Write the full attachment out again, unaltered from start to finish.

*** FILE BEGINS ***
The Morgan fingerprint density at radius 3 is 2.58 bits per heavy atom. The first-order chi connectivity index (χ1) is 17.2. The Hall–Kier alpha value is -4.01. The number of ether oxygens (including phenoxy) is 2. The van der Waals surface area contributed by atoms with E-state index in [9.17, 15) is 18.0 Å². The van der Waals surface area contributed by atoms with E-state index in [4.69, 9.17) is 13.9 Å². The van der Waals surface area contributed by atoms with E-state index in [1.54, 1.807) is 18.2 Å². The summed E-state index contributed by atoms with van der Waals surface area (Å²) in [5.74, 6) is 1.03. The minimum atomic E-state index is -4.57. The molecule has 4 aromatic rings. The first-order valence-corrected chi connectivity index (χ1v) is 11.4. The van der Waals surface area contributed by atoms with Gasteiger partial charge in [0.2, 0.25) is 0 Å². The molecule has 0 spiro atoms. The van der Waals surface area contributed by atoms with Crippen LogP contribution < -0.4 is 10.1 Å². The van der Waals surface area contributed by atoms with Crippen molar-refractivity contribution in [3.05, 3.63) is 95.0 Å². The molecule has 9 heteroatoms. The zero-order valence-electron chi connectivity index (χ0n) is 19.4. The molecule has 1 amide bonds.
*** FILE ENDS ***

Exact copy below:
The Morgan fingerprint density at radius 3 is 2.58 bits per heavy atom. The first-order chi connectivity index (χ1) is 17.2. The Hall–Kier alpha value is -4.01. The number of ether oxygens (including phenoxy) is 2. The van der Waals surface area contributed by atoms with E-state index in [9.17, 15) is 18.0 Å². The van der Waals surface area contributed by atoms with E-state index in [4.69, 9.17) is 13.9 Å². The van der Waals surface area contributed by atoms with E-state index in [1.54, 1.807) is 18.2 Å². The summed E-state index contributed by atoms with van der Waals surface area (Å²) in [5.74, 6) is 1.03. The minimum atomic E-state index is -4.57. The molecule has 4 aromatic rings. The first-order valence-corrected chi connectivity index (χ1v) is 11.4. The van der Waals surface area contributed by atoms with Gasteiger partial charge in [0.2, 0.25) is 0 Å². The molecule has 0 spiro atoms. The van der Waals surface area contributed by atoms with Crippen LogP contribution < -0.4 is 10.1 Å². The van der Waals surface area contributed by atoms with Crippen molar-refractivity contribution in [3.05, 3.63) is 95.0 Å². The molecule has 9 heteroatoms. The zero-order valence-electron chi connectivity index (χ0n) is 19.4. The molecule has 1 amide bonds.